When exploring a network for security auditing or inventory/administration, you usually want to know more than the bare IP addresses of identified machines. Your reaction to discovering a printer may be very different than to finding a router, wireless access point, telephone PBX, game console, Windows desktop, or Unix server. Finer grained detection (such as distinguishing Mac OS X 10.4 from 10.3) is useful for determining vulnerability to specific flaws and for tailoring effective exploits for those vulnerabilities.

In part due to its value to attackers, many systems are tight-lipped about their exact nature and operating system configuration. Fortunately, Nmap includes a huge database of heuristics for identifying thousands of different systems based on how they respond to a selection of TCP/IP probes. Another system (part of version detection) interrogates open TCP or UDP ports to determine device type and OS details. Results of these two systems are reported independently so that you can identify combinations such as a Checkpoint firewall forwarding port 80 to a Windows IIS server.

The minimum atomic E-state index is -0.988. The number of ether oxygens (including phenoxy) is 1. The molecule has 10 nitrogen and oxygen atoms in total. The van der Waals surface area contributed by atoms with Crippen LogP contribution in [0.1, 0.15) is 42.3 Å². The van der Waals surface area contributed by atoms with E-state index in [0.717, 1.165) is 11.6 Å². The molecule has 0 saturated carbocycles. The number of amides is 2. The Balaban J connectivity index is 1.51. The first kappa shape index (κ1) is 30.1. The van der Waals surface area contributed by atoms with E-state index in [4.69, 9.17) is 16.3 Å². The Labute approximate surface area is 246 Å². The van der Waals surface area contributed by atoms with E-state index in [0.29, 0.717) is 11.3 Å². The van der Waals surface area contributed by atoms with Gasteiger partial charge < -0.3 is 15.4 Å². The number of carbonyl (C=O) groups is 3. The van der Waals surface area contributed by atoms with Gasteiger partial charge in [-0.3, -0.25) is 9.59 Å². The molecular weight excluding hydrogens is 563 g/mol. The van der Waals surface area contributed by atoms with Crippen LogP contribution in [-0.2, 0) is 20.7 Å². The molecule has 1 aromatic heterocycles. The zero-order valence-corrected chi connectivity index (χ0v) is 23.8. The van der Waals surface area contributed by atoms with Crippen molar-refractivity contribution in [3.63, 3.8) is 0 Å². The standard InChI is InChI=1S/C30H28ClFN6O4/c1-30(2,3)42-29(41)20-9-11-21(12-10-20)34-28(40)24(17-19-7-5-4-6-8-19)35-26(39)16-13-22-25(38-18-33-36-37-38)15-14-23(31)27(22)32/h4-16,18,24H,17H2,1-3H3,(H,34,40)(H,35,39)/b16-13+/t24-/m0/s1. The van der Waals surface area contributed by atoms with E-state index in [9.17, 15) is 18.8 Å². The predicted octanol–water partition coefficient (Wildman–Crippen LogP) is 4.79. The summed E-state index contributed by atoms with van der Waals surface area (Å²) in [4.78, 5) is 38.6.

While Nmap has supported OS detection since 1998, this chapter describes the 2nd generation system released in 2006.

Reasons for OS Detection

While some benefits of discovering the underlying OS and device types on a network are obvious, others are more obscure. This section lists the top reasons I hear for discovering this extra information.

Determining vulnerability of target hosts

It is sometimes very difficult to determine remotely whether an available service is susceptible or patched for a certain vulnerability. Even obtaining the application version number doesn't always help, since OS distributors often back-port security fixes without changing the version number. The surest way to verify that a vulnerability is real is to exploit it, but that risks crashing the service and can lead to wasted hours or even days of frustrating exploitation efforts if the service turns out to be patched.

OS detection can help reduce these false positives. For example, the Rwho daemon on unpatched Sun Solaris 7 through 9 may be remotely exploitable (Sun alert #57659). Remotely determining vulnerability is difficult, but you can rule it out by finding that a target system is running Solaris 10.

Taking this from the perspective of a systems administrator rather than a pen-tester, imagine you run a large Sun shop when alert #57659 comes out. Scan your whole network with OS detection to find machines which need patching before the bad guys do.

Tailoring exploits